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For the past 40 years the Annecy Film Festival has showcased the best of film animation from all over the world by hosting retrospectives, world premieres and sneak previews of what’s coming next. This latter category include La Fameuse Invasion des Ours en Sicile, French adaptation of Dino Buzzati’s The Bears’ Famous Invasion of Sicily. Produced by Prima Linea (The Red Turtle) and coproduced by Italy’s Indigo Film, the film has been presented at the festival in the Work in Progress section, where several imagines were shown and commented by director Lorenzo Mattotti, producers Christophe Jankovic and Valérie Schermann, and scriptwriter Thomas Bidegain.

As Schermann explains, the project was born from her specific desire to work with Mattotti: “Some ten years ago I asked him whether he wanted to direct an animation feature, and he told me he would have loved to bring The Bears’ Famous Invasion of Sicily on the big screen. It took some time to clear the rights.”

Thomas Bidegain, co-scriptwriter of Jacques Audiard’s works, was chosen to adapt Buzzati’s novel. This is his debut in animation. “I fell in love with the book when I was 12 or 13, and I read it to my children when they were the same age. Adapting it was complicated, because Buzzati first conceived the story as told to his kids, so the structure is a bit repetitive. To solve this problem, we introduced a narrator, taking inspiration from the Italian tradition of the troubadours. This also allowed us to add female characters, that are absent in the book. The narrator is accompanied by a young woman named Almerina, the name of Buzzati’s wife.”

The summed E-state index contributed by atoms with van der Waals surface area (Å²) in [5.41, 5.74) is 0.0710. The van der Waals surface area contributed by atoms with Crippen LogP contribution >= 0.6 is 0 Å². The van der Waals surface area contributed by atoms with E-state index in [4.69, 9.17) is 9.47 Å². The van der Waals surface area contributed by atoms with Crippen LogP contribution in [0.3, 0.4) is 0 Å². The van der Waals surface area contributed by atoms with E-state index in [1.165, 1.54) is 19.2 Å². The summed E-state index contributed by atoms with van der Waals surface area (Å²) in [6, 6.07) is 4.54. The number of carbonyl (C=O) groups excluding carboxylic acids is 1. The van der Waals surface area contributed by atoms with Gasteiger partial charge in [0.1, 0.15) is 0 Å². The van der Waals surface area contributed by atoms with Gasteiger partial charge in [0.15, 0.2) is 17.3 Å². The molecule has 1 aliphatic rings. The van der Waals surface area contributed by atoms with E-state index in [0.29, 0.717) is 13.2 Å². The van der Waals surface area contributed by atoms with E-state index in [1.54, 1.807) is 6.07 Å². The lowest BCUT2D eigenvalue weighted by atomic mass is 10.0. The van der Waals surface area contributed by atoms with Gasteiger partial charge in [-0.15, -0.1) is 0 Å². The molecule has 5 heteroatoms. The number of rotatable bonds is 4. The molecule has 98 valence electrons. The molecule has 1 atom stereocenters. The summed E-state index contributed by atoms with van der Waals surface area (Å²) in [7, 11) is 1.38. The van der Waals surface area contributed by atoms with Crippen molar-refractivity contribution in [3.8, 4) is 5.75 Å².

A curiosity: in the French version, the narrator will have Bidegain’s voice. As Schermann says: “He dubbed it provisionally during the first stages of the production, then we didn’t want to change the voice”.

The aesthetic identity of the film owes much to Buzzati, who was also an illustrator and drew many sketches for the book. As Mattotti explains: “His style is very simple and naïve. I didn’t want to replicate it faithfully, but it certainly influenced my drawings for the film.” Some of Buzzati’s illustrations will be present in the film in the form of paintings or frescos in the Royal Palace.

As for the tone of the project, the artists took inspiration from real Mediterranean landscapes, with some artistic license in order to add an unmistakably fairytale-like atmosphere, between talking bear, ghosts, and fearsome water creatures. The style is consciously traditional, with a minimal and almost imperceptible use of tridimensional animation. “I want the film to be out of time. My dream is that people who will watch it in ten years won’t be able to understand in which year it was originally released.”

This idea is fully backed by Schermann: “I’ve recently watched again one of the films that I produced. I hadn’t seen it in a movie theatre in a while and the only part that was aged badly was the one realized with tridimensional techniques.”

Explanations are accompanied by short work-in-progress clips, and a teaser realized to promote the project in view of its release next year. Replying to a question about the timings of the post-production, the producer said: “The animation will be completed by the end of October, and the DCP will be delivered in March 2019.” The film might be released in France in spring or summer 2019, with a possible return to Annecy to screen the completed work..

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